KQED Radio Staff
Host and Reporter, The California Report
Rachael caught the bug for journalism in high school, where she started on the opinion page before realizing the world is infinitely more interesting when you don't think you know everything.
While getting her bachelor's degree in English at UC Berkeley, Rachael got hooked on public radio at the campus station, KALX-FM. After hosting and co-producing "Film Close-Ups," a radio magazine on Bay Area film, she returned to UC Berkeley for a graduate degree in journalism.
She landed her first job as a producer with Marketplace Radio in Los Angeles, and by the time she left, four years later, Rachael was an all-purpose editor, reporter and fill-in host. Rachael then spent six years reporting full-time for KPCC-FM in Los Angeles before returning to the Bay Area in 2007 to host the daily edition of KQED's California Report. Over the years, she's covered the explosive growth of trade through Southern California's ports, Irish snowballs in San Francisco, and the housing crisis across the state.
Rachael's work has won her awards from the LA Press Club, the Radio and Television News Association, the Associated Press Television-Radio Association of California and Nevada, the Radio-Television News Directors Association of Southern California, the Northern California RTNDA, SPJ Northern California Chapter, the San Francisco Peninsula Club Greater Bay Area and a Regional Edward R. Murrow Award.
Stories (173 archives)
Federal lawmakers are putting the finishing touches on several competing immigration reform bills -- some of which may debut next week. One way or another, they're all expected to include some kind of path to citizenship for an estimated 11 million people already in the country illegally.
In 1510, Spanish writer Garci Rodriguez de Montalvo set imaginations afire with a book that told of the island of California. Many subsequent maps were made depicting this island. We talk with Glen McLaughlin, who collected about 800 maps from the 17th century that feature this curious coda in history.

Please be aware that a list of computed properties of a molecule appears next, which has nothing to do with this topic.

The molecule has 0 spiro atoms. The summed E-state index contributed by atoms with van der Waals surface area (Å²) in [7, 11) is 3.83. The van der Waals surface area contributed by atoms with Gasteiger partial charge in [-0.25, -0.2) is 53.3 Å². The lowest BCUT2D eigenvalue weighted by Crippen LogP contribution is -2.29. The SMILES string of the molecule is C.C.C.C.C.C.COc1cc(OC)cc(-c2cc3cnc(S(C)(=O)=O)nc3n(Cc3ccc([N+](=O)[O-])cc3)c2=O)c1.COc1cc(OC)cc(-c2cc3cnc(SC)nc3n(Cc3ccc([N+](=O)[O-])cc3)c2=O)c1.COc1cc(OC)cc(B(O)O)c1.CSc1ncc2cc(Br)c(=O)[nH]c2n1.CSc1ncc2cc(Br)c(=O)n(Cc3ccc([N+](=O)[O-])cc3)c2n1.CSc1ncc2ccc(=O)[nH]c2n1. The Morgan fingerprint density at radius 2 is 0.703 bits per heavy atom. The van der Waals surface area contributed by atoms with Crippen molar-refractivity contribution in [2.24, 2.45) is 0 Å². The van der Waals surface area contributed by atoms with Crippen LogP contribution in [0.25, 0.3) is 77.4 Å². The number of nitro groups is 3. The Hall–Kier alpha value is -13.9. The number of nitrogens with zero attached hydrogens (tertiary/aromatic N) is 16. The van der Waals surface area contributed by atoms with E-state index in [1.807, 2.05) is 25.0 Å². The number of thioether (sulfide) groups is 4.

Facebook COO Sheryl Sandberg has been talking to major media outlets, promoting her book "Lean In: Women, Work and the Will to Lead." It's a hot topic for debate. After decades of presumably equal access to all fields of professional endeavor, why aren't women leading? For instance, nobody bats an eyelash at the thought of female lawyers or judges. But at just about every courthouse in the U.S., most of the judges are men. That makes it all the more notable that in the federal courthouse in Oakland, California, all the judges are women.
There's a primary election on Tuesday in Los Angeles. Voters face a laundry list of candidates for mayor, but the headline grabber is the big outside money: millions of dollars are pouring into the school board races. It's not that the contenders for mayor aren't serious candidates. But none of them have managed to light up the city's political floorboards. We get the lay of the land from Frank Stoltze, who covers politics for KPCC in Los Angeles.
There's a daisy chain of people and firms involved in any real estate deal, and each link provides an opportunity for someone to lie for profit. It's called mortgage fraud, and while you might be inclined to pin the big blame on big banks, plenty of individuals are scamming the system, too.